Students at Al-Azhar University in Cairo's Nasr City district staged what they called "anti-coup" demonstrations on campus Saturday as tensions rise between them and security forces.
Groups of students have been protesting what they call a "military coup" that toppled Islamist president Mohamed Morsi. They reject the country's interim leadership and call for Morsi's reinstatement.
On Saturday, dozens of students protested at Al-Azhar's Faculty of Arabic Language, chanting slogans like "One word, always remember ... The soldiers will not rule us."
Meanwhile, the university closed down its administration building, where students had been protesting for a week, for "renovations," Al-Ahram Arabic news website reported.
Pro-Morsi students continue to vow more action. They announced on social media websites that they are planning "a surprise" move on Monday, saying it will be an escalation in their protest.
On 17 October, students' protests at Al-Azhar broke into violence when police intervened to disperse what they said was a non-peaceful demonstration. The interior ministry said in a statement that police only fired teargas at students after they rioted outside the university gates and blocked roads around campus to traffic.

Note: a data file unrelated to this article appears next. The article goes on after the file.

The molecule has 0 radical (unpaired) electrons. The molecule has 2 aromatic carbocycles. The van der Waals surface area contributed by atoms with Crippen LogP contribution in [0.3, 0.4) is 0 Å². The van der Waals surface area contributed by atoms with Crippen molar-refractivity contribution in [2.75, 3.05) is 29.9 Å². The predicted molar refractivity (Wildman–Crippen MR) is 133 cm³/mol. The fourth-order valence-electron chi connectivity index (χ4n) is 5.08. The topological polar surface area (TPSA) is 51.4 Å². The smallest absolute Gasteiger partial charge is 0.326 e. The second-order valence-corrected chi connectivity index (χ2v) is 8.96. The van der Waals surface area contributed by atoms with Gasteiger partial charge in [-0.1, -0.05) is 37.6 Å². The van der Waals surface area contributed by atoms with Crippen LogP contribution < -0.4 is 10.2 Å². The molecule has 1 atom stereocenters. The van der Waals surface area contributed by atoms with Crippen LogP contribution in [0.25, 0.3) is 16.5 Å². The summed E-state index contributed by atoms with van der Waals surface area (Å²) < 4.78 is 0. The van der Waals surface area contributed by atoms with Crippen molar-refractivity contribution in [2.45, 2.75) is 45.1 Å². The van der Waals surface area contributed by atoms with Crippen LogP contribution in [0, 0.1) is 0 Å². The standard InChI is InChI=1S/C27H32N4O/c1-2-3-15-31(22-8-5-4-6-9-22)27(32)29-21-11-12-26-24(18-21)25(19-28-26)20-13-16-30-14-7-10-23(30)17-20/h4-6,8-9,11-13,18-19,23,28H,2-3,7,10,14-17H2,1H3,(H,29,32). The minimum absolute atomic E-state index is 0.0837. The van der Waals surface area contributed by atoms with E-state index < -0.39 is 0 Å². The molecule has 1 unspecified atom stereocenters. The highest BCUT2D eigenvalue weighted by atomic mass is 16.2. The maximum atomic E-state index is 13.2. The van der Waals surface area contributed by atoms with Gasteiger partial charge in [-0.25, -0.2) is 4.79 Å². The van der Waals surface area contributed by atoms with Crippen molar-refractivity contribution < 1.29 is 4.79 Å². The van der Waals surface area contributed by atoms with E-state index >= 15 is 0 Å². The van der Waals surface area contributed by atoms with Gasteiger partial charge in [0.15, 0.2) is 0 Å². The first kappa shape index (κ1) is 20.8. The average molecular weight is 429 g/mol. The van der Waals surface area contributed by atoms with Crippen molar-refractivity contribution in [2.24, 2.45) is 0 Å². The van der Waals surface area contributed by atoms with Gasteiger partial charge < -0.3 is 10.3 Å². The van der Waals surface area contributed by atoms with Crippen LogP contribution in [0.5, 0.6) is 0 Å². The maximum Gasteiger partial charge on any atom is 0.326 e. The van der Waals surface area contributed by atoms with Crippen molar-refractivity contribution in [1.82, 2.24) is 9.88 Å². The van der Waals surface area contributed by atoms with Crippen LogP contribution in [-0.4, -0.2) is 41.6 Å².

At least seven students were arrested and a policeman was injured, according to security sources.
The university's student union, however, said that 30 students were arrested.
Al-Azhar University belongs to Al-Azhar Institution, Egypt's highest Sunni-Islam authority.
Mohamed Morsi was deposed by the armed forces 3 July after mass nationwide protests against his rule. The ouster was part of a roadmap agreed upon by many political forces, including Al-Azhar and the Coptic Church.
Morsi's supporters, led by the Muslim Brotherhood from which he hails, have been protesting since, calling for his reinstatement.
Tensions have been building between pro-Morsi protesters and the police amid a crackdown by security forces on the Muslim Brotherhood, with hundreds killed or detained since pro-Morsi sit-ins were forcibly dispersed mid-August.